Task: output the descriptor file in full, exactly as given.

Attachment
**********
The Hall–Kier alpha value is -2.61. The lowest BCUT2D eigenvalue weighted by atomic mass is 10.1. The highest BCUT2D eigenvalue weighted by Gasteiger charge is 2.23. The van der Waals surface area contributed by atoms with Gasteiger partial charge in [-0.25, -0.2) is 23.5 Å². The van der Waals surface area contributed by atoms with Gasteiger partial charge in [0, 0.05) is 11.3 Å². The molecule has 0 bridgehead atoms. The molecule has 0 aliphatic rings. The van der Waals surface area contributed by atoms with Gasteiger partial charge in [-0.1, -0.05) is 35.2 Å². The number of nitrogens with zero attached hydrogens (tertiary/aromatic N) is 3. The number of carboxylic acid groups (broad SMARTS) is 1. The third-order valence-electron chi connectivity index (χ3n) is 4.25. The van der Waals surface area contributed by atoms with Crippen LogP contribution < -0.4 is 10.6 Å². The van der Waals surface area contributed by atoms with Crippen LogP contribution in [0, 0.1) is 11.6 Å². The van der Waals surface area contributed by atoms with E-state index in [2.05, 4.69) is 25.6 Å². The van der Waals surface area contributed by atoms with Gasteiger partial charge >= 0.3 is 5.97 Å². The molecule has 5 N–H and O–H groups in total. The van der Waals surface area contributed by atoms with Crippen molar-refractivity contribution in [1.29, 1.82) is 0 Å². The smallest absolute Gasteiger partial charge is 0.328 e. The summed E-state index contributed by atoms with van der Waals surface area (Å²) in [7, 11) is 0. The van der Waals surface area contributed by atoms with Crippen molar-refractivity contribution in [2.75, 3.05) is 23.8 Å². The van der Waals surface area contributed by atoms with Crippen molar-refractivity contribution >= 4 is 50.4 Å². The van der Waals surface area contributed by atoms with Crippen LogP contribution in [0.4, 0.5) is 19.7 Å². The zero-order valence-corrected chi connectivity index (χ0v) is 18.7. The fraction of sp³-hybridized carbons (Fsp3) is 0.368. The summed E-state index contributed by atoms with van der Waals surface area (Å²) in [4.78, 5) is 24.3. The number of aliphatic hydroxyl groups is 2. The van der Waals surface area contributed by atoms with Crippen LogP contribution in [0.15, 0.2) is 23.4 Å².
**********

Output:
The Hall–Kier alpha value is -2.61. The lowest BCUT2D eigenvalue weighted by atomic mass is 10.1. The highest BCUT2D eigenvalue weighted by Gasteiger charge is 2.23. The van der Waals surface area contributed by atoms with Gasteiger partial charge in [-0.25, -0.2) is 23.5 Å². The van der Waals surface area contributed by atoms with Gasteiger partial charge in [0, 0.05) is 11.3 Å². The molecule has 0 bridgehead atoms. The molecule has 0 aliphatic rings. The van der Waals surface area contributed by atoms with Gasteiger partial charge in [-0.1, -0.05) is 35.2 Å². The number of nitrogens with zero attached hydrogens (tertiary/aromatic N) is 3. The number of carboxylic acid groups (broad SMARTS) is 1. The third-order valence-electron chi connectivity index (χ3n) is 4.25. The van der Waals surface area contributed by atoms with Crippen LogP contribution < -0.4 is 10.6 Å². The van der Waals surface area contributed by atoms with Crippen LogP contribution in [0, 0.1) is 11.6 Å². The van der Waals surface area contributed by atoms with E-state index in [2.05, 4.69) is 25.6 Å². The van der Waals surface area contributed by atoms with Gasteiger partial charge >= 0.3 is 5.97 Å². The molecule has 5 N–H and O–H groups in total. The van der Waals surface area contributed by atoms with Crippen molar-refractivity contribution in [1.29, 1.82) is 0 Å². The smallest absolute Gasteiger partial charge is 0.328 e. The summed E-state index contributed by atoms with van der Waals surface area (Å²) in [7, 11) is 0. The van der Waals surface area contributed by atoms with Crippen molar-refractivity contribution in [2.75, 3.05) is 23.8 Å². The van der Waals surface area contributed by atoms with Crippen molar-refractivity contribution >= 4 is 50.4 Å². The van der Waals surface area contributed by atoms with Crippen LogP contribution in [0.4, 0.5) is 19.7 Å². The zero-order valence-corrected chi connectivity index (χ0v) is 18.7. The fraction of sp³-hybridized carbons (Fsp3) is 0.368. The summed E-state index contributed by atoms with van der Waals surface area (Å²) in [4.78, 5) is 24.3. The number of aliphatic hydroxyl groups is 2. The van der Waals surface area contributed by atoms with Crippen LogP contribution in [0.15, 0.2) is 23.4 Å².